David Fitzgibbons is an executive recruiter for the toy industry. His work at Exectutive Search Group mostly involves matching companies with upper-management talent. However, one of the company’s sites, the aptly named thegreattoysearch.com, invites inventors to submit their toy and game ideas. Another site, the likewise aptly named toyindustryjobs.com, also features a “Cute or Cool” page for toy designers, illustrators, product developers, sculptors and packaging people. You can upload your portfolio images, which toy companies screen for possible consideration. The process is free. Who knows, maybe your work will grace the next hot-selling toy. We asked David to share some of his toy-industry insights.
ID: What makes for a great leader in a toy company? What sort of leadership qualities do toy companies typically look for in their c-level folks?
DF: A great toy company leader is a marketer first, a salesman second and an accountant third. It is true a toy company president must have fiscal acumen to manage his company. But the industry rewards innovation in the aisles. Innovation comes from the right side of the brain not the left/accounting side. The toy industry is a fashion business and the fashion industry is fickle. Add children into the equation and you have a fast-moving, fashion-forward fickle customer. It isn’t easy to satisfy that customer and I have yet to meet an accountant-type who could.
The toy industry is rapidly changing. Retailers are risk adverse and they want brands not items. Retailers want manufacturers to secure licenses, which mitigates the risk for the retailer but increases risk for the manufacturer. Today’s leaders must have a strong financial background, the ability to keep their products safe and recall-free and who additionally have the ability to avoid innovation and change. Today’s leaders need the ability to avoid innovation and change because big-box retailers want the “same old stuff.”
ID: That’s sort of depressing to hear. Moving on, what are some of the biggest mistakes inventors make when approaching toy companies?
DF: The three cardinal sins of inventors are Myopia, Greed and Costus Interuptus. The myopic inventor can’t see past his creation. S/he is in love with their creation and doesn’t see its weak points and/or won’t correct them. The inventor needs to see the big picture – the current economic climate, what is the taste of the child today, is the toy fashionable but most important, how does this toy help the manufacturer (not the inventor) and can it become a brand of its own. Toy companies do not want to acquire one-off items. They want lines/brands.
Gordon Gekko said “Greed is good.” But that’s true only to a point. Myopic inventors see millions of dollars of product being sold and they understandably want to get paid. Unfortunately, it doesn’t work like that anymore. New product acquisitions are risky and costly. Companies don’t want to risk large sums of money upfront or on the back-end (royalties) as they need to protect their margins.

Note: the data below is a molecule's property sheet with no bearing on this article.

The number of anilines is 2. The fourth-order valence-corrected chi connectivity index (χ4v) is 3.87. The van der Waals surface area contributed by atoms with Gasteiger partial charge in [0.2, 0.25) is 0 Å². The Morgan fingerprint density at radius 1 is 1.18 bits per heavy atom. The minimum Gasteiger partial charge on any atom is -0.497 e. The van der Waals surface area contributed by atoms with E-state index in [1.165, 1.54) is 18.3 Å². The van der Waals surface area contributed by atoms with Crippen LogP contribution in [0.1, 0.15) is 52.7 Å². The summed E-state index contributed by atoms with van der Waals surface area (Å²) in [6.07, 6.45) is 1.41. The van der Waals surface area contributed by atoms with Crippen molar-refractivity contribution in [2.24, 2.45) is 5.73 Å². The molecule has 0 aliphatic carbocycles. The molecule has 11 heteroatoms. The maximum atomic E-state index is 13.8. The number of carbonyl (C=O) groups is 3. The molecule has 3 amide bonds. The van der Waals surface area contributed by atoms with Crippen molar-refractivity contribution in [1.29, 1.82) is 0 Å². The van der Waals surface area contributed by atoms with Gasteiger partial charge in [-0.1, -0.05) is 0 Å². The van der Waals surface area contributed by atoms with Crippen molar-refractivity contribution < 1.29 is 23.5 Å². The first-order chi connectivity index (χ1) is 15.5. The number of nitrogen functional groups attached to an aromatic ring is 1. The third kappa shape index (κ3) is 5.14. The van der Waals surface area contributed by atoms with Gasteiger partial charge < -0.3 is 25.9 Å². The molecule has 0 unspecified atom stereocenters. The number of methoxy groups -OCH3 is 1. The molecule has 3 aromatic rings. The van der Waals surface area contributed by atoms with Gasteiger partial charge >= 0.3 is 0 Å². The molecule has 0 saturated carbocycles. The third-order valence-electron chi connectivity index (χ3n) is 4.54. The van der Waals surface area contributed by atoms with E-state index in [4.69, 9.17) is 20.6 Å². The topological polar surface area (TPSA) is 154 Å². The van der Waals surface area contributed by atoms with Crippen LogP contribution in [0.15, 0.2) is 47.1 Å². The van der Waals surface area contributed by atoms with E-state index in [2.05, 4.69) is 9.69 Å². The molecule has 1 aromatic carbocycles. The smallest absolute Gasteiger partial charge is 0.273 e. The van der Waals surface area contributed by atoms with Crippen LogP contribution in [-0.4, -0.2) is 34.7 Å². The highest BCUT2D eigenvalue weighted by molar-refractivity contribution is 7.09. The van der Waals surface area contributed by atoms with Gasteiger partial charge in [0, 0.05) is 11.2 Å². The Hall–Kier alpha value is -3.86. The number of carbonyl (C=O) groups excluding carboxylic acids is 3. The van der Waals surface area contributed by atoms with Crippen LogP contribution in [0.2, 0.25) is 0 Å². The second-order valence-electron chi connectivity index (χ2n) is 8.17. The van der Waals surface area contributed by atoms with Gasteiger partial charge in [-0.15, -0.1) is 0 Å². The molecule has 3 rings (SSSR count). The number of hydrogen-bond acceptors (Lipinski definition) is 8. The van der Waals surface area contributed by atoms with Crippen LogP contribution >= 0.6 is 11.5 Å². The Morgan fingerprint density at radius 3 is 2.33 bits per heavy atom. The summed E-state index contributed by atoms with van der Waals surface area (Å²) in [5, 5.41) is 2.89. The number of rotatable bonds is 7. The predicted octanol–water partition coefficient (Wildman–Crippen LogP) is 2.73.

Costus Interuptus. Simply put, inventors don’t realize how to cost their concepts. One of our Web sites, www.TheGreatToySearch.com, too often receives items heavy in plastic with complicated mechanisms and sophisticated electronics. Inventors need to realize that the item has to meet a certain retail price point and the manufacturer has to pay your royalty and maintain its profit margin in the process. The manufacturer can’t achieve those goals if the item is too costly to manufacture.
ID: How has the toy industry changed over the last few years when it comes to accepting new products from outside their own walls?
DF: The current economic climate which includes reduced consumer spending on toys, higher manufacturing costs and less access to cash (lines of credit, etc) have all put downward pressure on the need and desire for the acquisition of outside concepts.
ID: Again, that’s depressing to hear. That said, where do you see some of the more promising areas for toy innovation?
DF: Electronics, electronics, electronics. Fresh new technology or the introduction of new technology in an old item – that’s the fertile ground. Bring me a remote-control helicopter that can fly without limit and the world is yours. But think outside the box – forget about batteries. Power the item with air, water or solar technology, or a new technology in your unrelated field that the toy industry hasn’t yet experienced. Remember, real innovation will always find a home.
ID: Ah, that’s more like it. Tell us, what’s your favorite toy of all time?
DF: The 1964-era 12” G I Joe. Joe’s detailed line of accessories, realistic uniforms and extensive play pattern won me over at a young age. It also taught me a valuable lesson as the inventor of GI Joe took a lump-sum payout of $100,000 for his concept rather than a royalty. That decision cost him nearly $20 million in royalties. For what it’s worth, I too would have taken the $100,000 in 1963.